Impact Relinquish 'Broken' Character To WWE's Matt Hardy

Change to new gimmick began on Monday.

We thought this day would never come.

According to PWInsider, Impact Wrestling's owners Anthem Entertainment have reached the decision not to contest ownership of Matt Hardy's "Broken" gimmick, granting the persona to its creator for whatever purpose he wishes.

The bitter dispute between Hardy and Anthem has rumbled on for the best part of the year, and as the calidity Matt brought to WWE thanks to the 'Broken' persona rapidly faded, so too did hopes of ever seeing the character in the company.

This past week on Raw, eyebrows were raised when Hardy - who has been occupying a preliminary position for some weeks now - began chanting 'Delete!' repeatedly following the frustration of a defeat to Bray Wyatt. When asked by Sports Illustrated if this meant the legal dispute had finally been settled, Anthem's Ed Nordholm magnanimously conceded:

We have seen the character development and will be interested to see where they take the concept. Our new talent agreements all incorporate language that allow talent to continue to use their IMPACT persona after they leave the company. We are working with our legal team to amend our existing agreements to extend this to all of our current and former talent.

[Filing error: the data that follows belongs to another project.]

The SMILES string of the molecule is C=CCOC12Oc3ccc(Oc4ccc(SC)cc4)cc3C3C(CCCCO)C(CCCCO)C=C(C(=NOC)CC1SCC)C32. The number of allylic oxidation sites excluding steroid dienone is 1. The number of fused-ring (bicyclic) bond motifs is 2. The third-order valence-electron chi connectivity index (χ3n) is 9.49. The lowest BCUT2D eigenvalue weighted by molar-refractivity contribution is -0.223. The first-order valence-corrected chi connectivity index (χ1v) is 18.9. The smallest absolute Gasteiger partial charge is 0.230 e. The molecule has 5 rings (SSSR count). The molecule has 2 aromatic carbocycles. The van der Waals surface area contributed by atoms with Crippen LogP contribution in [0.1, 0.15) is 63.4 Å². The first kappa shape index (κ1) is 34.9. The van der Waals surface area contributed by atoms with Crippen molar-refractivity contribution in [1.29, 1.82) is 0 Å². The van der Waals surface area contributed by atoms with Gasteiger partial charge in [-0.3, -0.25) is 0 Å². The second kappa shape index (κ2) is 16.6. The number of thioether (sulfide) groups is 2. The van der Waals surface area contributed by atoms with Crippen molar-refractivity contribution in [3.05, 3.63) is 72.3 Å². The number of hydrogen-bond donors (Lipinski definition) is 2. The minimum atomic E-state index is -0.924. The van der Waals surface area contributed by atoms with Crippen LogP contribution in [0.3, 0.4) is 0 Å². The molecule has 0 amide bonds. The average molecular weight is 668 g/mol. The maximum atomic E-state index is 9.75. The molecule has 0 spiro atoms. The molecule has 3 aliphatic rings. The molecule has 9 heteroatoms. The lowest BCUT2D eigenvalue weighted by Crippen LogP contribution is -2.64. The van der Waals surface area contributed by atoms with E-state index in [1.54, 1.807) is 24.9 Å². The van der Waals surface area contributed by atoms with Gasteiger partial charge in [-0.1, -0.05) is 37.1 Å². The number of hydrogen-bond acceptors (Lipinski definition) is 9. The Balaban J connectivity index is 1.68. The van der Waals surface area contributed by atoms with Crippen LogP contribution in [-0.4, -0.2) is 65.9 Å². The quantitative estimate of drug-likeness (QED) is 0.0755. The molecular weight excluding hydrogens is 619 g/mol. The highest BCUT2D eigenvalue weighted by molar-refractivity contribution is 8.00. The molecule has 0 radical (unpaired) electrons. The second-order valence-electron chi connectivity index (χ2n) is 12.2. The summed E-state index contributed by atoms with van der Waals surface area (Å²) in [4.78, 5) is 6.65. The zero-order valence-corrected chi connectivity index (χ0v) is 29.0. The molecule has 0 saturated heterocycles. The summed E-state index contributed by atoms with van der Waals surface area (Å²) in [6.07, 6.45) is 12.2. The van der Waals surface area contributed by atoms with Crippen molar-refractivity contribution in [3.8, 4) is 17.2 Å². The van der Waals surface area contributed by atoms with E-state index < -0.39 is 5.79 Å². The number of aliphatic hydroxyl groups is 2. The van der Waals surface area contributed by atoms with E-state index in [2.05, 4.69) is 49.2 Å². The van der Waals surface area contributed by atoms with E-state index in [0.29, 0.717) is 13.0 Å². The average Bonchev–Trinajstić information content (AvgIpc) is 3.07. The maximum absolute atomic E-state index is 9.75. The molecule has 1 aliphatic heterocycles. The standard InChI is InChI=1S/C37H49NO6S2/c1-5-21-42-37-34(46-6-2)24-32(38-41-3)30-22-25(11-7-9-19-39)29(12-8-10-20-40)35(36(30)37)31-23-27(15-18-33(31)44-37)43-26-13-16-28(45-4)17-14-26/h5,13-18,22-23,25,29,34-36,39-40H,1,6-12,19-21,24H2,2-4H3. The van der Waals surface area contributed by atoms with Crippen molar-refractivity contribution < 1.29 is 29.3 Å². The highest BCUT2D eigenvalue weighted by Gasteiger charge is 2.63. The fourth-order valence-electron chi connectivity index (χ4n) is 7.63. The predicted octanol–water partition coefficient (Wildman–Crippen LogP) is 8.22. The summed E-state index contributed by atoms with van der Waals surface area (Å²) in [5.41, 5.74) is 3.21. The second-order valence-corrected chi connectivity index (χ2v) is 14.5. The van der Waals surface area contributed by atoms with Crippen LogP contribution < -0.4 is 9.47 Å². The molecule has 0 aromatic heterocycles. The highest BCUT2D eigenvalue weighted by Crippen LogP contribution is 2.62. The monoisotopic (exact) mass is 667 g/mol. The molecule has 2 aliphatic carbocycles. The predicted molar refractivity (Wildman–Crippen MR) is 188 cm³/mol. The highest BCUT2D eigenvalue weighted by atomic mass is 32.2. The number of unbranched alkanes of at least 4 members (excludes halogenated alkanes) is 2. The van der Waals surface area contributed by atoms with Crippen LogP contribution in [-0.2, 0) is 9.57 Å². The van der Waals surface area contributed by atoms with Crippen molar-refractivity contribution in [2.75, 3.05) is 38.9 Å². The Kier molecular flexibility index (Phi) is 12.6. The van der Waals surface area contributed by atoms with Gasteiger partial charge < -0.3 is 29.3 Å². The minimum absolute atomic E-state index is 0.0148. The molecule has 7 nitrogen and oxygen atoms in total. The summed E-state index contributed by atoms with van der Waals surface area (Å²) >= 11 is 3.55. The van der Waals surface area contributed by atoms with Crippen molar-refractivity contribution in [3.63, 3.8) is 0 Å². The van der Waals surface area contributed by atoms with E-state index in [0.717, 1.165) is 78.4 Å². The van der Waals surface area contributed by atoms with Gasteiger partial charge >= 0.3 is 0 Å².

Sports Illustrated's article further noted that this statement isn't the result of any fresh developments in court between the parties, and that Impact won't earn royalties from WWE's use of the gimmick. They also mentioned that WWE will not be using the term 'Broken', but will instead adopt their own phrasing - presumably to disassociate themselves from TNA. We'll see how that one goes.

Editorial Team
Editorial Team

Benjamin was born in 1987, and is still not dead. He variously enjoys classical music, despairing over Middlesbrough FC, and walks on the beach (albeit short - asthma, you know). He's currently trying to compile a comprehensive history of video game music, yet denies accusations that he purposefully targets niche audiences. He's often wrong about these things.

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